| TWINKLE TOES: The Padatik team recollects its experience of a lifetime. Picture by Aranya Sen
It was the usual Indian Council of Cultural Relations request to send a Padatik team on a bond-building trip through central Asia. But this time, there were mostly students.
The initial itinerary included Kazakhstan and Kyrgyzstan. At the last minute, the group of nine was asked to open the International Theatre Festival, Navruz, in Dushanbe, capital of Tajikistan. Six of them rushed ahead. On arrival, the customs officials were suspicious of the visitors with no visas. However, they were waved right through with a wink and grin, when it was discovered that one member of the dance troupe was called Souvik Chakraborty. The reason: the Tajiks thought he was a relative of actor Mithun Chakraborty.
From then on, the Padatik people created waves with their performances. After the homecoming, the applause is still ringing in their ears. It was a tough task, explaining Shakti Chattopadhyay’s Abani, bari achho. Nor was it easy converting the Kathak dance version of Mughal Darbar to make it theatre-compatible.
The group comprised Kathak dancers Nayanika Ghosh, Bidisha Majumdar and Souvik Chakraborty and contemporary dancers Soujit Das, Abhishek Vinay Singh, Alford Justine Ann, Sonali Sehgal and Sunanda Hiroo, along with technician Dinesh Poddar (the only “grown-up”). The dancers had to undergo training in various forms, for “flexibility”. Just as well, because Sonali and Sunanda had to play the pankhawalis in the Mughal Darbar, while Souvik had the crowds on their feet as Mithun Chakraborty, in a rendition of Jimmy, Jimmy.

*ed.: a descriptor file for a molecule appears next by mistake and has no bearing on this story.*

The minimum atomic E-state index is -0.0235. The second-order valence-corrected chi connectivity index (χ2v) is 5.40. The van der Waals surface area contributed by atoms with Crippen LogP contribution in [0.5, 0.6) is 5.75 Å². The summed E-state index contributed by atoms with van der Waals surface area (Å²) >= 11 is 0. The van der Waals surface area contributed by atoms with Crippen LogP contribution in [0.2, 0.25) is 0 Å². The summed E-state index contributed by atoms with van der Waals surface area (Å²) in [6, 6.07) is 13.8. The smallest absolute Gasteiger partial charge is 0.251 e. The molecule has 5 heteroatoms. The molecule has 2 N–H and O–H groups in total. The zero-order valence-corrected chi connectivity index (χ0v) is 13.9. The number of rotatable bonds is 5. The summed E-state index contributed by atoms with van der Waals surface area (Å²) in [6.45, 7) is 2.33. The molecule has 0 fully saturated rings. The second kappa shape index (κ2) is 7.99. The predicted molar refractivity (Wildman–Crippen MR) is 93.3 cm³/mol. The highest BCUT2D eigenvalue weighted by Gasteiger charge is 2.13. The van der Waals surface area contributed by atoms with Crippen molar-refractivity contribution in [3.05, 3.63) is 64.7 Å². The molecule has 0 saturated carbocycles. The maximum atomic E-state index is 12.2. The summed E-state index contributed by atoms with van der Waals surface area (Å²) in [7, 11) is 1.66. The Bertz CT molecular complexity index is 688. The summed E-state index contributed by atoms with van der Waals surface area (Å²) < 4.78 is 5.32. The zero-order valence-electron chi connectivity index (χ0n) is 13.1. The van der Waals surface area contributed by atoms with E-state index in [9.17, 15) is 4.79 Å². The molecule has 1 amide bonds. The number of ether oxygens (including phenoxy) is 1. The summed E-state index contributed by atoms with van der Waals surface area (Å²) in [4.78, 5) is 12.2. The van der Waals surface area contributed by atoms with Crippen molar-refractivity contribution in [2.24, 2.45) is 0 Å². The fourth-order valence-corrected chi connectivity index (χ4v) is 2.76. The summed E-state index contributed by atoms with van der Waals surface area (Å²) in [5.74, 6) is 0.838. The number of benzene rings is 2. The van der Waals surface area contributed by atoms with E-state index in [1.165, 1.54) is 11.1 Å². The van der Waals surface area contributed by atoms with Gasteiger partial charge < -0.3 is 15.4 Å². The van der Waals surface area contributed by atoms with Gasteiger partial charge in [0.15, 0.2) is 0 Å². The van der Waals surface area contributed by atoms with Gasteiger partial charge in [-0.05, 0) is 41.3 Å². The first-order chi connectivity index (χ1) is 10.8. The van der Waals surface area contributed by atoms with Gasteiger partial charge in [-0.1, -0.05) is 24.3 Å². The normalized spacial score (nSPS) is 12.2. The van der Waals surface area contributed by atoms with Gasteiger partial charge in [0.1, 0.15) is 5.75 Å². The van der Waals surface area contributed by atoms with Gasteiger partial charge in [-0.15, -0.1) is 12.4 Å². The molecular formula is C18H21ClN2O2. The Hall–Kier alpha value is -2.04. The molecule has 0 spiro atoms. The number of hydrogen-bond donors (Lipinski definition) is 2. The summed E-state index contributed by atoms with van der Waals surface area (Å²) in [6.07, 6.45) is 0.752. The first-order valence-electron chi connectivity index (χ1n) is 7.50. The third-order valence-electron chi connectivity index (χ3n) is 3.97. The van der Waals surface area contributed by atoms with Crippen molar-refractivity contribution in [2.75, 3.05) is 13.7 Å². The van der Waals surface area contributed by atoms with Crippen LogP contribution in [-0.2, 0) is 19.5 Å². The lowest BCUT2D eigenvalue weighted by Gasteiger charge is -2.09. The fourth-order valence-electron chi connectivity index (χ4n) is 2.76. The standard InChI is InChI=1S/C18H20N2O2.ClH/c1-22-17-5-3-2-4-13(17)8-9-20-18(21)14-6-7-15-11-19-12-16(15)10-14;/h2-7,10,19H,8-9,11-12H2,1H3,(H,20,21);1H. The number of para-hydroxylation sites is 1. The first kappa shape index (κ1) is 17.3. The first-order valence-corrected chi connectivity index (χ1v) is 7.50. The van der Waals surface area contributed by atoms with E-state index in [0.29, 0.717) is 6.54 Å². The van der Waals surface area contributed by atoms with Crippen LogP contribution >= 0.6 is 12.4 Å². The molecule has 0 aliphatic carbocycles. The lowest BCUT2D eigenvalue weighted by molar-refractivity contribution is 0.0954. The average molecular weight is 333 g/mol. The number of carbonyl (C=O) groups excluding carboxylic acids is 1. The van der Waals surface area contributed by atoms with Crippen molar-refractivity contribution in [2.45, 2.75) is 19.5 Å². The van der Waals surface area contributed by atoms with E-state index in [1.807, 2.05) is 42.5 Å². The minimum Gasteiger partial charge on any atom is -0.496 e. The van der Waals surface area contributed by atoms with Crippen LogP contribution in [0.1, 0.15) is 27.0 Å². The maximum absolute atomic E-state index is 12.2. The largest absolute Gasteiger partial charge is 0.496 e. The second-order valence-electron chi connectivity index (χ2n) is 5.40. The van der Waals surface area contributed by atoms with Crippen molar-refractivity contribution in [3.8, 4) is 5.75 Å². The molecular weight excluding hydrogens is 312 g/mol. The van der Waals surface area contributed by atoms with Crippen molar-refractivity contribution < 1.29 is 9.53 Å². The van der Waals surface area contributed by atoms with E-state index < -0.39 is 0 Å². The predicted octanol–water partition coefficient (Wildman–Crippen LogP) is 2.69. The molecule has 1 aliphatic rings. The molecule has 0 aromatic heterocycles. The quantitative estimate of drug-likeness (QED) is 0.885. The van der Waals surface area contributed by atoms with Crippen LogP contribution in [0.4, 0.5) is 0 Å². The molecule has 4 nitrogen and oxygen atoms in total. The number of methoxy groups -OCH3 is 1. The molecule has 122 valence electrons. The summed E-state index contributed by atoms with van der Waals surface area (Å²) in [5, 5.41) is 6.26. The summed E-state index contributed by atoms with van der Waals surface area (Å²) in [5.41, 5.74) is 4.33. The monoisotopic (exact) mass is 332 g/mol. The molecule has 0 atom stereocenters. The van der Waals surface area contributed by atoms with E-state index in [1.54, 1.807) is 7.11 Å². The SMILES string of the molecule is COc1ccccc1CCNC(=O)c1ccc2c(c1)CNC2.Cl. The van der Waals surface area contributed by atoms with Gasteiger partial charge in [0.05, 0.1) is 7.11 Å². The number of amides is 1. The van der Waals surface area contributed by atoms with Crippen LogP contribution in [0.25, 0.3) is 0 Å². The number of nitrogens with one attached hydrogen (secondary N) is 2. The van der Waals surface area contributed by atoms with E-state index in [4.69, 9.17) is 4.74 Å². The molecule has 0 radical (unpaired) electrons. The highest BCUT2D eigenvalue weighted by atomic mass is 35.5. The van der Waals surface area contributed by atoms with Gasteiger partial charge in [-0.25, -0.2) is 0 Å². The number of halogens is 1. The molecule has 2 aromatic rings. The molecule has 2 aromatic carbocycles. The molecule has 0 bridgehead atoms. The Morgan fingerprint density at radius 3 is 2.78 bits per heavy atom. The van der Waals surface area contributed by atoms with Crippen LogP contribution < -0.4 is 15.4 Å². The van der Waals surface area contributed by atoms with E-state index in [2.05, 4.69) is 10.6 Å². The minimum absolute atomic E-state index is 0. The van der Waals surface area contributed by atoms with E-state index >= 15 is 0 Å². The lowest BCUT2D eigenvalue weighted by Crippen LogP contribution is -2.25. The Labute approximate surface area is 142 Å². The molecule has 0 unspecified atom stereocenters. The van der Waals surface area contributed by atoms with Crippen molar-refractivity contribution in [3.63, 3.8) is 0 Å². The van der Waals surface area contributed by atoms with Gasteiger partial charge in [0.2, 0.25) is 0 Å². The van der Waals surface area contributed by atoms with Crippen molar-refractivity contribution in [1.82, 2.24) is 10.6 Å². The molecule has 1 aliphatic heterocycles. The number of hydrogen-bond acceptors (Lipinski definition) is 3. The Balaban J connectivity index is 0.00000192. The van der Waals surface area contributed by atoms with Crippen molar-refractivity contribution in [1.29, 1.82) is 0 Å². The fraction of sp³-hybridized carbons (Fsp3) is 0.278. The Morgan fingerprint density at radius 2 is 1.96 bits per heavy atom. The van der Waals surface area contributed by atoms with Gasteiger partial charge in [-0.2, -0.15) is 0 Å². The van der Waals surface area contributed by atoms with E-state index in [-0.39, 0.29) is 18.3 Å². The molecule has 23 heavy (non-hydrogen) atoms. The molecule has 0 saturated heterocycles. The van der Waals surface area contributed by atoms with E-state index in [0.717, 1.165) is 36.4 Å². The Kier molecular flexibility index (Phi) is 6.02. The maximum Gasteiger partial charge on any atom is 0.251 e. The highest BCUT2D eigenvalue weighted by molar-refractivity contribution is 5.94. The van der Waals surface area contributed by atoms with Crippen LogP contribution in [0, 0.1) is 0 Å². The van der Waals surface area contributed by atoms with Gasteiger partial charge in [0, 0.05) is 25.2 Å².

After the performance in Dushanbe on June 16, so pleased were the organisers that the group was presented with certificates “…for the active participation and demonstration of high skill…” by the minister of culture. Then followed a request for a repeat performance at Tarantupe. It was on to Kazakhstan from there, to Almaty, Kargandha and Astana, the capital. Finally, on June 26, it was Bishkek, in Kyrgyzstan.
Their eclectic repertoire included Guru Brahma, a composition by Bikram Ghosh, and a Shah Rukh Khan mix. No points for guessing what was the most popular. In fact, young, Souvik was actively pursued by “girls of all ages” for autographs after Jimmy, Jimmy, which won a standing ovation at every destination. They all chorus that Kazakhstan was the most beautiful, Dushanbe’s performance was the best experience and despite the lack of a CD player at Bizkesh, the audience there was the most appreciative.
As for permissions, Sonali, Sunanda and Justine not only had the full support of their parents, but also their schools. In fact, Sunanda, 16, of La Martiniere for Girls’, was actively encouraged by her principal, although she missed her unit tests.
At the end of the two-week journey, although life’s back to normal, the “once in a lifetime experience” will not be forgotten in a hurry.